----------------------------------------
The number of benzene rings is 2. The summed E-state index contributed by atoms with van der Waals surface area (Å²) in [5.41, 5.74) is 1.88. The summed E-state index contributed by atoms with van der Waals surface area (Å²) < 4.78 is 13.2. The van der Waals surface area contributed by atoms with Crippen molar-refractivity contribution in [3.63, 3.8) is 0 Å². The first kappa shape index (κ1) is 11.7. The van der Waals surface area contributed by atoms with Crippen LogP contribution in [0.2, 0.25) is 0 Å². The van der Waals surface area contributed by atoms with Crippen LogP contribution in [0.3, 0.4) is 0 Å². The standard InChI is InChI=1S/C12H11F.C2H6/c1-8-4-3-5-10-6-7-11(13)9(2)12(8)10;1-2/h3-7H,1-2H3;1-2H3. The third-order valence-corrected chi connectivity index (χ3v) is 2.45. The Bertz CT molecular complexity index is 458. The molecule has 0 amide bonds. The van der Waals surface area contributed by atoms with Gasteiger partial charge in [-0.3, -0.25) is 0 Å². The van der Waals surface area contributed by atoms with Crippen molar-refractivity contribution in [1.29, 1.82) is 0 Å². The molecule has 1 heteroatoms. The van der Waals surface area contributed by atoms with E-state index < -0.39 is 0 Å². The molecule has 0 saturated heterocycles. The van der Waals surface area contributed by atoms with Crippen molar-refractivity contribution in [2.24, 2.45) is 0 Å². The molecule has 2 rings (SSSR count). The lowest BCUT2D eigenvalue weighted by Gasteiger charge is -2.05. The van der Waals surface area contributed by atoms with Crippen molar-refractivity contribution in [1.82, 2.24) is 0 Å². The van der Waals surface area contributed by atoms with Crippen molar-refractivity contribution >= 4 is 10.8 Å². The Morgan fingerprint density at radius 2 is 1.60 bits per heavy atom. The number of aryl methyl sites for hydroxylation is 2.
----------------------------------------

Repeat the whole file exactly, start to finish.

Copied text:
The number of benzene rings is 2. The summed E-state index contributed by atoms with van der Waals surface area (Å²) in [5.41, 5.74) is 1.88. The summed E-state index contributed by atoms with van der Waals surface area (Å²) < 4.78 is 13.2. The van der Waals surface area contributed by atoms with Crippen molar-refractivity contribution in [3.63, 3.8) is 0 Å². The first kappa shape index (κ1) is 11.7. The van der Waals surface area contributed by atoms with Crippen LogP contribution in [0.2, 0.25) is 0 Å². The van der Waals surface area contributed by atoms with Crippen LogP contribution in [0.3, 0.4) is 0 Å². The standard InChI is InChI=1S/C12H11F.C2H6/c1-8-4-3-5-10-6-7-11(13)9(2)12(8)10;1-2/h3-7H,1-2H3;1-2H3. The third-order valence-corrected chi connectivity index (χ3v) is 2.45. The Bertz CT molecular complexity index is 458. The molecule has 0 amide bonds. The van der Waals surface area contributed by atoms with Gasteiger partial charge in [-0.3, -0.25) is 0 Å². The van der Waals surface area contributed by atoms with Crippen molar-refractivity contribution in [1.29, 1.82) is 0 Å². The molecule has 1 heteroatoms. The van der Waals surface area contributed by atoms with E-state index < -0.39 is 0 Å². The molecule has 0 saturated heterocycles. The van der Waals surface area contributed by atoms with Crippen molar-refractivity contribution in [2.24, 2.45) is 0 Å². The molecule has 2 rings (SSSR count). The lowest BCUT2D eigenvalue weighted by Gasteiger charge is -2.05. The van der Waals surface area contributed by atoms with Crippen molar-refractivity contribution in [1.82, 2.24) is 0 Å². The van der Waals surface area contributed by atoms with Crippen molar-refractivity contribution >= 4 is 10.8 Å². The Morgan fingerprint density at radius 2 is 1.60 bits per heavy atom. The number of aryl methyl sites for hydroxylation is 2.